The player is programmed in Java,
which means that (in theory) should be able to run on all platforms
that java runs on. Java-sound
must also be implemented on the platform.
It has been developed on Windows XP running Java 1.5, and also tested
on linux 64-bit system (Gentoo AMD64) using sun-jdk-1.5.0.03. So these
combinations should be fine. I don't think it works with earlier java-versions
than 1.5, atleast not very good.
Prerequisites: Java must be installed, see http://java.sun.com. Although the
java-runtime (JRE) is enough, but if you have time and space for the
bigger download, the JDK (development kit) is recommended, as it
includes a server-vm, which gives greatly enhanced performance. The
penalty is a little larger memory footprint and startup-time (they
say), but by my experience it gives this program almost 50% reduction
in cpu usage.
Just to summarize as the download page may be a little confusing:
What you need to download is Java 2 Platform Standard Edition (J2SE), and for the
smallest runtime only version download the JRE, or else download full development
version JDK. Version 1.5 is also sometimes called 5.0 so someplaces it says J2SE 5.0 or
J2SE 1.5 and later maybe JRE 5.0 or JRE 1.5.
Download AmbisonicsPlayer.zip and
unpack it to any folder you like.
Run like this from the folder you unpacked it to:
java -jar ambisonicsplayer.jar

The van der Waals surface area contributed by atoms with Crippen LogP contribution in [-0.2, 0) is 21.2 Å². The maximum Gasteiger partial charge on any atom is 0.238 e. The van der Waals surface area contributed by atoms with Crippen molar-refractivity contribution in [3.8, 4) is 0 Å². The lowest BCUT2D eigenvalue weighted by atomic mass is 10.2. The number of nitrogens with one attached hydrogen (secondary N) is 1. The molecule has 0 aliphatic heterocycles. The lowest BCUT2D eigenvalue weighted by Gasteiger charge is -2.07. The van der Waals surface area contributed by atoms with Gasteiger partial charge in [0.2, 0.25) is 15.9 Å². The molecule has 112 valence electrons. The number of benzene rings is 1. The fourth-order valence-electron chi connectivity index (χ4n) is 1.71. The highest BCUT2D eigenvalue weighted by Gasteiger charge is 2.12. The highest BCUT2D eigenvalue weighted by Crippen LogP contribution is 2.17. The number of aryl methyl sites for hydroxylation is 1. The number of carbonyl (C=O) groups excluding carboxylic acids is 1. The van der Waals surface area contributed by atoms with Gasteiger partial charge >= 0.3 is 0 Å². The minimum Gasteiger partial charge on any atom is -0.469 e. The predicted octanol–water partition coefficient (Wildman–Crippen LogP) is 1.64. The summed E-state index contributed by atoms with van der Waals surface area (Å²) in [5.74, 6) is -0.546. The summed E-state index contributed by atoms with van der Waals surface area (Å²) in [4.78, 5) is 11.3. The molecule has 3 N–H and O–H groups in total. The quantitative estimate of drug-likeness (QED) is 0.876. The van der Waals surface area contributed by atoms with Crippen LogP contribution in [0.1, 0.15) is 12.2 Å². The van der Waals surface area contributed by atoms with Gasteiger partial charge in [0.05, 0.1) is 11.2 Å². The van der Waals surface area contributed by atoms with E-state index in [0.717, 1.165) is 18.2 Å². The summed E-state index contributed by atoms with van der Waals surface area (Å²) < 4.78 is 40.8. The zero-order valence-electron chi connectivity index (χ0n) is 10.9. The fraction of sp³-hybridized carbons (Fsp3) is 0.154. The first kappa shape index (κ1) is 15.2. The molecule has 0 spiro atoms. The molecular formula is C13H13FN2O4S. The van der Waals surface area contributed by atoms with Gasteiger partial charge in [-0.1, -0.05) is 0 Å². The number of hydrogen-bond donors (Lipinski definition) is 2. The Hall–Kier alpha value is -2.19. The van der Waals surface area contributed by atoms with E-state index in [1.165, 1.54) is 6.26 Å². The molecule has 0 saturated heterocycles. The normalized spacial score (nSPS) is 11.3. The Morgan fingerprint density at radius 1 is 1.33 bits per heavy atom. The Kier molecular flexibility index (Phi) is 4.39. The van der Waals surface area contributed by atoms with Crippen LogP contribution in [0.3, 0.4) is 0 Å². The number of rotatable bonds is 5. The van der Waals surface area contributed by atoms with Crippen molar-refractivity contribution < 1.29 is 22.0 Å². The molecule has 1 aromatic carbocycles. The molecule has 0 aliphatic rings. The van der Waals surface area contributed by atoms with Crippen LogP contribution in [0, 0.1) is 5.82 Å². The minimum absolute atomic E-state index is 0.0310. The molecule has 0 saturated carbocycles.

But for better performance use the server-vm like this:
java -server -jar ambisonicsplayer.jar
You may have to use the full path to the JDK, as this is not the
"C:\Program Files\Java\jdk1.5.0\bin\java.exe" -server -jar
Choose a file or write path or url in "Input file" - field.
Choose apropiate input-format, if more than one format matches the
number of channels in file.
Choose apropiate output-format and layout.
Choose output device, default is the first device which should be
working for stereo output, but maybe not for multichannel. On my
machine, on linux with ALSA-drivers the default device works with
multichannel, but on Windows XP, I'll have to use "Multiple Devices"
instead and select the stereo-devices I would like to use. Note that
to change the devices that is combined, you have to select another
device in the dropdown list and then select "Multiple Devices" again.
"Save to file" will alvays save to a floating-point wave file.
Click "Play" to start playing, one more time to pause,"Stop" to stop,
and there is possible to skip 10secs/1.min. forward/backward (ogg only
forward, flac no skipping).
Much more functionality isn't developed yet ... ;-)
MIT Kemar HRTF set is included. Support for LISTEN HRTF database from Ircam is also added. To use it follow instructions here.
Source can be downloaded here
It is licensed under the GPL, Version 2,
except for the convolving engine which uses an fft-implementation from
the Mines Java Toolkit, and is like this toolkit licensed under
the terms of the CPL
- v1.0, and modifications to tritonus WAV-reading routines to
support floating point and WAVE_EXTENSIBLE files, under the GNU Library General
- The HRTF impulses are recorded at 44.1kHz and the program doesn't
resample them, so for any other samplerates they will be wrong.
- Seems like the inverse filter, or my method is not quite correct,
the more speakers I use, the more dull sound I'll get.
- Allow to edit and save speaker layouts and parameters.
- Playlist and play controls.
- The program should have a name ...
- ++ much more ...
Mostly for testing the encode/decode chain, I added the
possiblility to play a 6-channel file with 5.1 content. It will be
encoded to B-format according to ITU layout (L,R,C,LFE,SL,SR at
-30,30,0,0,-110,110), with a choice of a couple of different ordering
of speakers that I ran across while testing.
Quad files also added, same procedure as 5.1, speaker order
20.Nov.-2005 Roger Klaveness